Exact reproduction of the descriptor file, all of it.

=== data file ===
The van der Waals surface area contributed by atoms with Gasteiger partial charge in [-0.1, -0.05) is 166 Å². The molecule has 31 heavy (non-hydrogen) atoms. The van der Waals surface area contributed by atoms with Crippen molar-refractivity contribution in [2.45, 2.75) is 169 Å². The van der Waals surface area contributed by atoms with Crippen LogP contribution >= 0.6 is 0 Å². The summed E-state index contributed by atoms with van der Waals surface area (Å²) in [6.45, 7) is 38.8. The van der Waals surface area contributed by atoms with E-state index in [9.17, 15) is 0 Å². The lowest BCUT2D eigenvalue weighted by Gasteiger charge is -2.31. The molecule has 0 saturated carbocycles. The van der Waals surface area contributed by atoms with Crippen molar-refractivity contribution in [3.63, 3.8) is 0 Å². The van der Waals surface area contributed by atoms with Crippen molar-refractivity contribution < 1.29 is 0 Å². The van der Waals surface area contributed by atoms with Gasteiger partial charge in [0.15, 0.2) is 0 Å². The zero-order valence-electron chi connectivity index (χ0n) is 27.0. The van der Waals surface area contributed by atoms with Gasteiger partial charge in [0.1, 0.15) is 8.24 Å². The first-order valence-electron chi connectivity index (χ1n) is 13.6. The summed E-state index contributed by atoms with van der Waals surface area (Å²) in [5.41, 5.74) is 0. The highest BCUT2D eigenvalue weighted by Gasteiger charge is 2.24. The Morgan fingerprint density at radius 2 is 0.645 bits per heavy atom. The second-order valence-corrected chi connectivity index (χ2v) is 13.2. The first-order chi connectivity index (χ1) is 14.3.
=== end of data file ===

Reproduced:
The van der Waals surface area contributed by atoms with Gasteiger partial charge in [-0.1, -0.05) is 166 Å². The molecule has 31 heavy (non-hydrogen) atoms. The van der Waals surface area contributed by atoms with Crippen molar-refractivity contribution in [2.45, 2.75) is 169 Å². The van der Waals surface area contributed by atoms with Crippen LogP contribution >= 0.6 is 0 Å². The summed E-state index contributed by atoms with van der Waals surface area (Å²) in [6.45, 7) is 38.8. The van der Waals surface area contributed by atoms with E-state index in [9.17, 15) is 0 Å². The lowest BCUT2D eigenvalue weighted by Gasteiger charge is -2.31. The molecule has 0 saturated carbocycles. The van der Waals surface area contributed by atoms with Crippen molar-refractivity contribution in [3.63, 3.8) is 0 Å². The van der Waals surface area contributed by atoms with Crippen molar-refractivity contribution < 1.29 is 0 Å². The van der Waals surface area contributed by atoms with Gasteiger partial charge in [0.15, 0.2) is 0 Å². The zero-order valence-electron chi connectivity index (χ0n) is 27.0. The van der Waals surface area contributed by atoms with Gasteiger partial charge in [0.1, 0.15) is 8.24 Å². The first-order valence-electron chi connectivity index (χ1n) is 13.6. The summed E-state index contributed by atoms with van der Waals surface area (Å²) in [5.41, 5.74) is 0. The highest BCUT2D eigenvalue weighted by Gasteiger charge is 2.24. The Morgan fingerprint density at radius 2 is 0.645 bits per heavy atom. The second-order valence-corrected chi connectivity index (χ2v) is 13.2. The first-order chi connectivity index (χ1) is 14.3.